Boris Johnson opens Melbourne Writers Festival


I went along to see London Mayor Boris Johnson open the 2013 Melbourne Writers Festival last night. The man declared himself impressed with the venue, our city’s quaint mid-nineteenth century neoclassical Town Hall, deeming it more appropriate than his own sterile and modern energy-saver abutting the old Pool of London.

In case any of you are wondering why a politician travelled 16891 kilometers to open such an event, Boris Johnson is a writer with a dozen or so successful books under his belt. He came up through the newspaper ranks Continue reading

Book review: Wolf Hall

Wolf Hall by Hilary Mantel.

Man Booker Prize for Fiction 2009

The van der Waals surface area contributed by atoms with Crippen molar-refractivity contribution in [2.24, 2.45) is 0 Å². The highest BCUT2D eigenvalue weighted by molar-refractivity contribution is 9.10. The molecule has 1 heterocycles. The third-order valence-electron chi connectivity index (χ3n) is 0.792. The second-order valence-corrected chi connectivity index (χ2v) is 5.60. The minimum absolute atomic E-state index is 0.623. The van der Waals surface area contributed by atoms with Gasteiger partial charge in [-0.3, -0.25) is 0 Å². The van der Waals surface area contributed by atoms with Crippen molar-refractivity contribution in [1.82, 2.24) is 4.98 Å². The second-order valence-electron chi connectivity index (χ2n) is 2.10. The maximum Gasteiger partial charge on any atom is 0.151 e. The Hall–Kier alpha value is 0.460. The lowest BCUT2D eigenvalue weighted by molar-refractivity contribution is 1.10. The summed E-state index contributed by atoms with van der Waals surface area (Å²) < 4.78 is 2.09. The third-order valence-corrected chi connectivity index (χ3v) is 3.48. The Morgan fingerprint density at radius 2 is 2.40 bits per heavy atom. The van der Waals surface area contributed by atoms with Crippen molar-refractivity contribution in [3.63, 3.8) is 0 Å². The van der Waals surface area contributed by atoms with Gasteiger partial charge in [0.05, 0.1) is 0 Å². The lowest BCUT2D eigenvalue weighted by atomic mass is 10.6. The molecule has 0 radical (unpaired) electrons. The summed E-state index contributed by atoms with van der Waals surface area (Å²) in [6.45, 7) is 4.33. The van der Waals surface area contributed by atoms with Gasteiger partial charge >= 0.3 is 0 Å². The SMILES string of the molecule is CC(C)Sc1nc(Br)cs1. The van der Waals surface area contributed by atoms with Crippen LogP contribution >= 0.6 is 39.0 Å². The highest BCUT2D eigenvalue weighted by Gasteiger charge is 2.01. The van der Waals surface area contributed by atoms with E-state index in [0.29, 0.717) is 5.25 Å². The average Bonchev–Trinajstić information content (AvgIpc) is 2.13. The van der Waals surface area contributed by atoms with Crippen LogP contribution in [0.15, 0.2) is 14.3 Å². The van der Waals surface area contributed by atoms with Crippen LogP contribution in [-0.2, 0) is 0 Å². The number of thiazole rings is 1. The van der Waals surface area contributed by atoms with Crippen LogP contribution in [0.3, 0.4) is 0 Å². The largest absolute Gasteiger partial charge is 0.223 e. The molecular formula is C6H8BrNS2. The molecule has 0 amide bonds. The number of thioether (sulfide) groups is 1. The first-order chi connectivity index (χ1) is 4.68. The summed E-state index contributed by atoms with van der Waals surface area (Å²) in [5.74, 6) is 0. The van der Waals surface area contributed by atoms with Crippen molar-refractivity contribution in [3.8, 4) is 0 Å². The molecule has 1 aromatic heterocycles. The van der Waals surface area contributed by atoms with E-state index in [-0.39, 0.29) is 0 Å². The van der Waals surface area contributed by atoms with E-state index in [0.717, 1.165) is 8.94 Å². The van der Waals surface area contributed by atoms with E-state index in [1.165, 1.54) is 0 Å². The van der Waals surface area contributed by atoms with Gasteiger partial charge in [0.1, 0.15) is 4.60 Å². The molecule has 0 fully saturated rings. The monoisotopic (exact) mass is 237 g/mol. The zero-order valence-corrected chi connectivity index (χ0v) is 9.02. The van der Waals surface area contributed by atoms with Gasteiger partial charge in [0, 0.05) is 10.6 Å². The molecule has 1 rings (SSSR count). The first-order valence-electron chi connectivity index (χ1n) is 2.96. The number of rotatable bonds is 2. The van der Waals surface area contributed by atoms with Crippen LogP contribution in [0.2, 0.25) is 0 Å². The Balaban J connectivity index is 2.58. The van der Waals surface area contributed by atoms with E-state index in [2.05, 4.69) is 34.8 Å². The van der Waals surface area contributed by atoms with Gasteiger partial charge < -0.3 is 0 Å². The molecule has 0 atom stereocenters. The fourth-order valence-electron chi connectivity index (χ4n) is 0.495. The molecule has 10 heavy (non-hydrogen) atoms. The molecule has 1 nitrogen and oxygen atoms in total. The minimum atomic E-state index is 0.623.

Mantel’s Wolf Hall takes place at the cusp of the Reformation in London c. 1520. It is cleverly narrated from the viewpoint of Thomas Cromwell (consecutively and/or concurrently Court advisor, Privy Seal, the Garter, Vicar General, earldom of Essex and Lord Chamberlain.) The author artfully reinvents this historically maligned character into a formidable and ambitious advocate with a droll wit and very touching human side (‘With animals, women and timid litigants, his manner is gentle and easy; but he makes your creditors weep.’) She relates his abused childhood and how his early mercenary activity in continental Europe brings him to his opening chapter anima as advisor to Cardinal Wolsey. He is present at Wolsey’s decline and afterwards ingratiates himself to his monarch Henry Tudor to ensure his political and vocational survival. Continue reading